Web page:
Although Arthur Flowers’s move to Upstate New York for SU’s creative writing program in 1996 helped launch his career, he did not like the change nor the city at first. Originally from Memphis, he had spent most of his life in New York City and failed to appreciate the Salt City’s charms. “Then I decided that this was a chance to treat Syracuse like a writer’s retreat and focus on getting work done, and it’s been productive ever since,” he says. He also admits he partied too much in New York City with other budding writers and literary figures. “The best place to go as a writer is New York City,” Flowers says. “But I was living way too hard there. Moving to Syracuse probably saved my life.”
And his writing career. After moving to Syracuse, he has written Another Good Loving Blues, De Mojo Blues, and Mojo Rising: Confessions of a 21st Century Conjureman, among other works. His fiction explores themes of love, jazz, magic, and humanity in the Deep South. He’s currently working on a nonfiction book, The Hoodoo Book of Flowers, and calls himself a conjure man — someone in touch with literary hoodoo, which includes magic, myth work, and the oral tradition of African-American literature. Flowers performs his fiction all over the world through blues-style performances with ankle bells and a finger piano. He transports listeners to another era when spoken word was one of the only sources of entertainment, weaving chapters of his novels into a spoken-folk rhythm.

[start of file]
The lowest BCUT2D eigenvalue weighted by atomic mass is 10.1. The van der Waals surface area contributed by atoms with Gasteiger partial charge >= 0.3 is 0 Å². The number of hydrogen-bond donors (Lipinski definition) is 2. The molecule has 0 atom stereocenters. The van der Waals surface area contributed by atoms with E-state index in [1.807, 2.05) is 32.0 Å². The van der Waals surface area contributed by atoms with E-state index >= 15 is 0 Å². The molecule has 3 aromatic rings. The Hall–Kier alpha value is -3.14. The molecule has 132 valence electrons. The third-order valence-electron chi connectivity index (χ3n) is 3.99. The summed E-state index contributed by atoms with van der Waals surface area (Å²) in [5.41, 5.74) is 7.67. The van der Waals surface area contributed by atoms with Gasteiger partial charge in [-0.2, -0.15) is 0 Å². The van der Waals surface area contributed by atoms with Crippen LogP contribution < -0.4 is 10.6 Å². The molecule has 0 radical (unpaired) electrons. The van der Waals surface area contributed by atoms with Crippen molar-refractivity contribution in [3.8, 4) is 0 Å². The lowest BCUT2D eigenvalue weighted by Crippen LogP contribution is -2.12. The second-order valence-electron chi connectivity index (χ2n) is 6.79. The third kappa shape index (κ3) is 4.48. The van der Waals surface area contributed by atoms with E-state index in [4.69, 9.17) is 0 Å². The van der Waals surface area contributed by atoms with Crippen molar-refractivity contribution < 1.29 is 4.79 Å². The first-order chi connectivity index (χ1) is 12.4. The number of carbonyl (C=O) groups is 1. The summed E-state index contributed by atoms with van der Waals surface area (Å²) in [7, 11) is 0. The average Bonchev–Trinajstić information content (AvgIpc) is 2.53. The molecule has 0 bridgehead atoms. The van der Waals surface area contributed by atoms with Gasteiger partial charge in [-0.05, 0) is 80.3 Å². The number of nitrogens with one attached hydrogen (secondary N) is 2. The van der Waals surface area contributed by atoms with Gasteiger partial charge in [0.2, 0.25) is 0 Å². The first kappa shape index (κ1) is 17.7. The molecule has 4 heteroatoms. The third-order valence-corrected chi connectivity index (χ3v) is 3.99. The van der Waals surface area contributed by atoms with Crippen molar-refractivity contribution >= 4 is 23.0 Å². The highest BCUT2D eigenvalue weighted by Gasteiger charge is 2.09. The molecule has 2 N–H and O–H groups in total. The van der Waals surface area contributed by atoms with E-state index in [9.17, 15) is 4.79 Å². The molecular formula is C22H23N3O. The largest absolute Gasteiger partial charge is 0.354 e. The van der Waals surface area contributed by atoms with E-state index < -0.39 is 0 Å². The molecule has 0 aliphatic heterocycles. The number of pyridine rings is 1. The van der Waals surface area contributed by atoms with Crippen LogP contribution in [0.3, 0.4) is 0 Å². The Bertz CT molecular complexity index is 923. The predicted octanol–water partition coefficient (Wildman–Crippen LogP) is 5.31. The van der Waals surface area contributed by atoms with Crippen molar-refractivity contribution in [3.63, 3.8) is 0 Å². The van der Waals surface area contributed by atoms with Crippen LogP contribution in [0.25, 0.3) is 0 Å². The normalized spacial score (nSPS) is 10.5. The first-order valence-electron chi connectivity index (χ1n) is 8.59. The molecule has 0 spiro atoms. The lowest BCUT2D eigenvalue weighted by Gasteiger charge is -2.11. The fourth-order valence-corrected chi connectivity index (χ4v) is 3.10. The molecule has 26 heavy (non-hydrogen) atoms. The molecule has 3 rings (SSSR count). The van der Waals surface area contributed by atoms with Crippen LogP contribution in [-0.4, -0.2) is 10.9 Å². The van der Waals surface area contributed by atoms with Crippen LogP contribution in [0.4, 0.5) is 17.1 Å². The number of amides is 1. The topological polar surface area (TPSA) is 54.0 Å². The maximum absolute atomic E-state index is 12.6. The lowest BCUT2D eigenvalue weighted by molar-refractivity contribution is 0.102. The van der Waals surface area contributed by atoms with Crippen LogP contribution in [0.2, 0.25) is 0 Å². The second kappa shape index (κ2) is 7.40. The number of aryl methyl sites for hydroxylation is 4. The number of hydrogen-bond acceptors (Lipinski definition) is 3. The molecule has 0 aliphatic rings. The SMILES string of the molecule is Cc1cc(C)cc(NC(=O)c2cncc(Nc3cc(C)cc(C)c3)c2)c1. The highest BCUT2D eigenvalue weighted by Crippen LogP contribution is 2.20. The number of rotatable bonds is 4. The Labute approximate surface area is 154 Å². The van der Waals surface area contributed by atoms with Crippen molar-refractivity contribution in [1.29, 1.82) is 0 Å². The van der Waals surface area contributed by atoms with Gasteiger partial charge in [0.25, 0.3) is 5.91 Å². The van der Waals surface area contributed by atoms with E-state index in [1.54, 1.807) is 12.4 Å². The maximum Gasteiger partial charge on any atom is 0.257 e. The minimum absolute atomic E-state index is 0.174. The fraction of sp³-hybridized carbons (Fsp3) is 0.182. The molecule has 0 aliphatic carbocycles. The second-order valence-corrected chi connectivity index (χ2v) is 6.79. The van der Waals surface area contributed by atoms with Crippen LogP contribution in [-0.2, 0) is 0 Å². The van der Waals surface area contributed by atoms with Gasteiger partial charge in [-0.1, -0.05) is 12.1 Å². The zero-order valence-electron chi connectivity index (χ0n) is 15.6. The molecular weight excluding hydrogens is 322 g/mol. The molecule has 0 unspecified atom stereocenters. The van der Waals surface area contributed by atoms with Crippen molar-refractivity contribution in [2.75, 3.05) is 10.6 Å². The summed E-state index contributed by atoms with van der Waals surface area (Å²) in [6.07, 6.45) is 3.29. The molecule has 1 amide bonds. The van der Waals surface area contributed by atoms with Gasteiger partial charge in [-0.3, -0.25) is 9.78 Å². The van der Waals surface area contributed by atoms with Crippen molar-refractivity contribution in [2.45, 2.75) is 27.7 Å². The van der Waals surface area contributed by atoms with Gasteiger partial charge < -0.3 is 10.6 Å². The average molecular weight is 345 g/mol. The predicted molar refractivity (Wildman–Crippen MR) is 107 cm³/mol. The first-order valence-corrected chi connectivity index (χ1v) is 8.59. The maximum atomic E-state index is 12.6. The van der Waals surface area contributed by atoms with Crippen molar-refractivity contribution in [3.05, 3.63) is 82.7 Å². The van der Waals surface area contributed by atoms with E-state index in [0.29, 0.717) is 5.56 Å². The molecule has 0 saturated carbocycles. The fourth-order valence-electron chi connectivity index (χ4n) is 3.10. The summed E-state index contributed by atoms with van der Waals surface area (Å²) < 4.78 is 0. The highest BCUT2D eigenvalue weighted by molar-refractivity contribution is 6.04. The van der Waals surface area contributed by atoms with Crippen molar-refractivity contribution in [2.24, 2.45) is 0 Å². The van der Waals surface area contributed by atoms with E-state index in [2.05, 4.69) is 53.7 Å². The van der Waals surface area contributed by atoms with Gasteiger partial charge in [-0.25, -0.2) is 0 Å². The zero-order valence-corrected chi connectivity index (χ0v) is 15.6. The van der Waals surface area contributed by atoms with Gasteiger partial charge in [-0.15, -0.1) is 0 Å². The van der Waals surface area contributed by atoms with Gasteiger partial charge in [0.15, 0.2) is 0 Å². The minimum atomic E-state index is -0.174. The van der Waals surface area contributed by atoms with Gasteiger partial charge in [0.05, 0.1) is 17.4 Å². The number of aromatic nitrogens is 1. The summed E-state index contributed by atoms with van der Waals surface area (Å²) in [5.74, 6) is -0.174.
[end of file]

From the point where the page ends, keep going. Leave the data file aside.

But despite the magic Syracuse brought to his career, Flowers, an associate professor in the English and textual studies department, suggests to all his students that they try out the city. “In Los Angeles, you have to go out looking for experiences to write about,” Flowers says. “In New York City, you stand on the corner and duck them.”
Flowers believes that as a 21st-century writer, he must connect with his readers through the digital space and writes Rootsblog, a cyberhoodoo webspace.
Here, an excerpt from Another Good Loving Blues:
“I am Flowers of the delta clan Flowers and the line of O Killens — I am hoodoo, I am griot, I am a man of power. My story is a true story, my words are true words, my lie is a true lie — a fine old delta table about a mad blues piano player and a Arkansas conjure woman on a hoodoo mission. Lucas Bodeen and Melvira Dupree. Plan to show you they found the good thing. True love. That once-in-a-lifetime love. Now few folk find the good thing; most folk struggle through life making do — you can learn to love most anybody that’s good people. Truth be told it’s probably best that way because when you find true love my friend it’s strictly do or die. ”
— Kait Hobson